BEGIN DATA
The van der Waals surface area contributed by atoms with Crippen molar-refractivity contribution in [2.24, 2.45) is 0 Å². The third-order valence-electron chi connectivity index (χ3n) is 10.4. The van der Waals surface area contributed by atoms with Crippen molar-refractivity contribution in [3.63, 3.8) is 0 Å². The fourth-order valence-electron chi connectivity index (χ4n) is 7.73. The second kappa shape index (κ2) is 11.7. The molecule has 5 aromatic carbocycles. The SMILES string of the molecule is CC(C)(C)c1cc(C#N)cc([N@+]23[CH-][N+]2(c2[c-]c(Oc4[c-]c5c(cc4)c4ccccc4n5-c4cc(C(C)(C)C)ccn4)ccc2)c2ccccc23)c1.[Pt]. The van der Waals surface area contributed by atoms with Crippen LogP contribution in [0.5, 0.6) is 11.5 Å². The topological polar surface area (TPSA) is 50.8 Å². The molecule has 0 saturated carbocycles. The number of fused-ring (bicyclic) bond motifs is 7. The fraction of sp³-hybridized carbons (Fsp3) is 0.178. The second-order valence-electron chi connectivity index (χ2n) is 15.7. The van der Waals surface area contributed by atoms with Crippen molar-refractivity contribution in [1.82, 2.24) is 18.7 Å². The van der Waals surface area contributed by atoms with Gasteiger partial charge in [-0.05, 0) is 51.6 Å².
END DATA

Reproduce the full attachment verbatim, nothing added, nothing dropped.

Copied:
The van der Waals surface area contributed by atoms with Crippen molar-refractivity contribution in [2.24, 2.45) is 0 Å². The third-order valence-electron chi connectivity index (χ3n) is 10.4. The van der Waals surface area contributed by atoms with Crippen molar-refractivity contribution in [3.63, 3.8) is 0 Å². The fourth-order valence-electron chi connectivity index (χ4n) is 7.73. The second kappa shape index (κ2) is 11.7. The molecule has 5 aromatic carbocycles. The SMILES string of the molecule is CC(C)(C)c1cc(C#N)cc([N@+]23[CH-][N+]2(c2[c-]c(Oc4[c-]c5c(cc4)c4ccccc4n5-c4cc(C(C)(C)C)ccn4)ccc2)c2ccccc23)c1.[Pt]. The van der Waals surface area contributed by atoms with Crippen LogP contribution in [0.5, 0.6) is 11.5 Å². The topological polar surface area (TPSA) is 50.8 Å². The molecule has 0 saturated carbocycles. The number of fused-ring (bicyclic) bond motifs is 7. The fraction of sp³-hybridized carbons (Fsp3) is 0.178. The second-order valence-electron chi connectivity index (χ2n) is 15.7. The van der Waals surface area contributed by atoms with Crippen molar-refractivity contribution in [1.82, 2.24) is 18.7 Å². The van der Waals surface area contributed by atoms with Gasteiger partial charge in [-0.05, 0) is 51.6 Å².